Jun 20, 2007

Questions without Notice – Ministerial Staff (1)

Questions without Notice – Ministerial Staff (1)

20 June 2007

Mr ALBANESE (2.56 p.m.)—My question is to the Attorney-General. I refer the Attorney-General to the tabled list of government personal staffing arrangements, which identifies that 13 positions are allocated to him. How many of these 13 allocated positions are used to staff your ministerial office at 70 Phillip Street, Sydney? Do all the functions of the staff in your ministerial office at 70 Phillip Street, Sydney, relate directly to your role as the first law officer of the Commonwealth?

The SPEAKER—Before calling the Attorney-General, I would remind the Manager of Opposition Business that he should not use the words ‘you’ or ‘your’ in his question.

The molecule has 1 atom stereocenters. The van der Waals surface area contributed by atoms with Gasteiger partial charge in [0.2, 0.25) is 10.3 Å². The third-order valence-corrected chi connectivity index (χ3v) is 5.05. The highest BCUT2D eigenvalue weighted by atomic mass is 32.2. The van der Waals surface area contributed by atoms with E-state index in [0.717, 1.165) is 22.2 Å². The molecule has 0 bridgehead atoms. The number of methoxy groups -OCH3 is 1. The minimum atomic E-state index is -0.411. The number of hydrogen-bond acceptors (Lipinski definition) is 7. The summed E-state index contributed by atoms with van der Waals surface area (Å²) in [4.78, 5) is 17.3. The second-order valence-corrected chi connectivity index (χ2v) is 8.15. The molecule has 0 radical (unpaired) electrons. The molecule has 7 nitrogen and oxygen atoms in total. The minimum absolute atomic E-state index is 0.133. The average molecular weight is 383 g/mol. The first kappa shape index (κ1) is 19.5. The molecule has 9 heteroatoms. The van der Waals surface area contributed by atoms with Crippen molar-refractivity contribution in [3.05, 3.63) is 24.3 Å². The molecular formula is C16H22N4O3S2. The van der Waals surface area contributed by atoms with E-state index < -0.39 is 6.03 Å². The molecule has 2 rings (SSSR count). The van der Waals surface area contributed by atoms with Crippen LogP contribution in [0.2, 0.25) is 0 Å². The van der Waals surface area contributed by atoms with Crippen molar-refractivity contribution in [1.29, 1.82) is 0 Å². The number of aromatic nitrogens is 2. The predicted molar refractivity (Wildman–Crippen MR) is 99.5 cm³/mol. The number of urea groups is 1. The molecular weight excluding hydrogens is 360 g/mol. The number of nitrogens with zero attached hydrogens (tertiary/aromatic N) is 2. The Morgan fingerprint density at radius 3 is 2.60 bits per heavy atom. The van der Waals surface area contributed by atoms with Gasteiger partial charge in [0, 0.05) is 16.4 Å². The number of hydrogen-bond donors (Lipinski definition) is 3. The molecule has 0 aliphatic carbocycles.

Mr RUDDOCK—I thank the honourable member for the question that he asked because it enables me to deal with a rather ill-informed article in the Bulletin today—a matter which could have been easily addressed if the reporter made an attempt to speak to me or my staff to verify the claims that were made. The simple answer in relation to the question that the honourable member asks implicitly is that there is no ‘dirt unit’ in my office in Sydney or anywhere else. There have been many people who, from time to time, have been in my office and would know and have been in a position to see that there are not six to eight extra people in my office. Like the Labor Party, I have staff who provide me with advice on issues relating to my portfolio and issues relating to my ministerial responsibilities. The people who work from Sydney in my office provide me with policy advice and the support I need to serve the Australian people. Like the Labor Party members opposite, I would expect my staff to be cognisant of current issues, to read newspapers, to listen to the radio and to watch the TV news so that they can tell me what mistakes those on the other side are making, particularly when you read articles like that.